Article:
Cyclodextrins (CDs) comprise a family of well-known cyclic oligosaccharides derived from starch with a hydrophilic outer surface and a lipophilic central cavity. Thus, an important property of the CDs is the ability to form noncovalent host-guest inclusion complexes with a wide variety of organic molecules of appropriate shape and size, either in the solid phase or in aqueous solution [19, 20]. Molecular encapsulation of pesticides by CDs can enhance the efficacy and facilitate formulation of these agrochemicals in a variety of ways, for example, by increasing their flowability, wettability, dissolution rate, and chemical and thermal stability and reducing their volatility [21, 22].

This work aimed to study the photodegradation process of herbicides MCPA and mecoprop in order to evaluate their environmental impact. The influence of microencapsulation of MCPA and mecoprop by (2-hydroxypropyl)-β-cyclodextrin (HP-β-CD) on its rate of photodegradation was also assessed. The structural features governing the photodegradation of these herbicides were also evaluated. The appraisal of the physicochemical properties of these inclusion complexes will lead to new understanding of how to increase the efficiency and effectiveness of crop protection products containing MCPA or mecoprop phenoxy herbicides.

2. Experimental

2.1. Reagents and Water Samples

4-Chloro-2-methylphenoxyacetic acid (MCPA), 2-(4-chloro-2-methylphenoxy)propanoic acid (mecoprop, MCPP), and (2-hydroxypropyl)-β-cyclodextrin (HP-β-CD) were supplied by Sigma-Aldrich Química (Sintra, Portugal). Analytical grade reagents purchased from Merck (Darmstadt, Germany) were used without additional purification. The water used was purified with a Millipore system (Milli-Q-50 18 MΩ cm).

Environmental water used in the experiments was collected from Leça river basin located in northern Portugal. The water samples were obtained from the top meter in 2.5 L brown glass bottles. Immediately after arrival in the laboratory, the samples were filtered through 1 μm of glass fibre filters and 0.45 μm of cellulose acetate filters, sequentially, to remove suspended particles, and refrigerated at 4°C prior to use.

The pH 4 supporting electrolyte was prepared by diluting 41.0 mL of 0.2 M acetic acid and 9.0 mL of 0.2 M sodium acetate to 100 mL.

2.2. Apparatus

Voltammetric experiments were performed using an Autolab PGSTAT 12 potentiostat/galvanostat (Metrohm Autolab, The Netherlands) in a one-compartment glass electrochemical cell equipped with a three-electrode system consisting of a bare or modified glassy carbon working electrode (GCE,  mm), a platinum wire counter electrode, and an Ag/AgCl (saturated KCl) reference electrode. All measurements were carried out at room temperature.

A Crison pH-meter with glass electrode was used for pH measurements (Crison, Spain).

2.3. Phase Solubility Studies

Phase solubility studies were carried out according to the procedure previously reported [23]. Briefly, an excess amount of MCPA or mecoprop (30 mg) was added to 7.5 mL of aqueous solutions containing different concentrations of HP-β-CD (0–35 mM). Then, the suspensions were shaken on an incubator shaker (Ika KS 4000i) at °C for 2 days. After equilibrium was reached, suspensions were centrifuged and the supernatant was withdrawn and properly diluted. The concentrations of MCPA and mecoprop were determined spectrophotometrically (Shimadzu UV-Vis Spectrophotometer, UV-1700 PharmaSpec, Japan) at 228 nm. The apparent stability constants, , were calculated from phase solubility diagrams with the assumption of 1 : 1 stoichiometry, according to the following equation: where is the solubility of MCPA or mecoprop in the absence of HP-β-CD.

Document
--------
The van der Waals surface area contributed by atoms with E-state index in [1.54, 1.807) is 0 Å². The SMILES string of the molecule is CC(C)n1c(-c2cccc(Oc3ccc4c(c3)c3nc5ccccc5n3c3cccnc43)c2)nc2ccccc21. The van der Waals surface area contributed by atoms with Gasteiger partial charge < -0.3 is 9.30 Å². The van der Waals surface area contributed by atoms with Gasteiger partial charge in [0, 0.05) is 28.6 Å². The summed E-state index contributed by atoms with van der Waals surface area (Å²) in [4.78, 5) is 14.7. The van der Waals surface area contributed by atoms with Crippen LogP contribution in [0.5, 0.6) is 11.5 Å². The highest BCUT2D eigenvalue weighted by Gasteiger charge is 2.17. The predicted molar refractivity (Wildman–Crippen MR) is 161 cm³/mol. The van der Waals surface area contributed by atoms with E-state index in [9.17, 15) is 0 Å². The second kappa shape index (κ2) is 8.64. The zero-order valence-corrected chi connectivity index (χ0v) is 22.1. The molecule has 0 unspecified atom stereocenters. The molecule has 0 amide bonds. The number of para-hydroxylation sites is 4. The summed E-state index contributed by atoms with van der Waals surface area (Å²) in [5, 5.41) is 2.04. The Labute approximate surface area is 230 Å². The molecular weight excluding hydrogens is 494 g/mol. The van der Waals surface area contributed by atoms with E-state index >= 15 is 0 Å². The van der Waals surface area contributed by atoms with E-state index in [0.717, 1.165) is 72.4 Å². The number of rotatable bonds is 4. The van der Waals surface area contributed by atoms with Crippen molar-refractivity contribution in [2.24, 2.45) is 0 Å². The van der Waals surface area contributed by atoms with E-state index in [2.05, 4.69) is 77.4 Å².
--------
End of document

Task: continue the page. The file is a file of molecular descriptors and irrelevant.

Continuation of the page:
2.4. Irradiation Experiments

Photodegradation rates of MCPA and mecoprop were determined in natural water (Leça river) and in ultrapure water under simulated solar radiation. Photodegradation studies were carried out using a thermostatic chamber equipped with Ultra-Vitalux 300 W (Osram) UV-Vis lamps to simulate solar radiations (UVA radiated power 315–400 nm 13.6 W and UVB radiated power 280–315 nm 3.0 W). Aqueous solutions of MCPA and mecoprop (100 mL, 0.5 mM) were maintained at room temperature and exposed (in a capped pyrex flask) to UV-Vis irradiation for 130 hours at a fixed distance of 35 cm. The same experiment was carried out in the presence of HP-β-CD. Studies were carried out on MCPA and mecoprop samples at HP-β-CD concentration of 35.0 mM. Control experiments in the dark (blank experiments) under the same conditions and initial concentrations of MCPA and mecoprop were carried out in parallel for comparison without the application of light. At selected time intervals, samples were collected and quantitatively analyzed, after proper dilution, by square wave voltammetry (SWV) for the amount of the compound of interest remaining in the solution after irradiation based on external calibration. All experiments were carried out in duplicate at °C.

2.5. Analysis of MCPA and Mecoprop

Photodegradation kinetics was performed with an Autolab PGSTAT 12 potentiostat/galvanostat. Voltammetric experiments were carried out as described elsewhere [24]. Briefly, stock standard solutions of MCPA and mecoprop (10 mM) were prepared in ethanol. For calibration curves, standard solutions were prepared in the voltammetric cell by adding accurate volumes of the stock standard solution of MCPA or mecoprop to the selected acetate buffer pH 4 supporting electrolyte in order to obtain concentrations between 10 and 70 μM. SQW voltammograms were recorded from 0.5 to 1.5 V at a scan rate of 50 mV s−1. The calibration curve for SQW analysis was constructed by plotting the peak current against the MCPA or mecoprop concentration.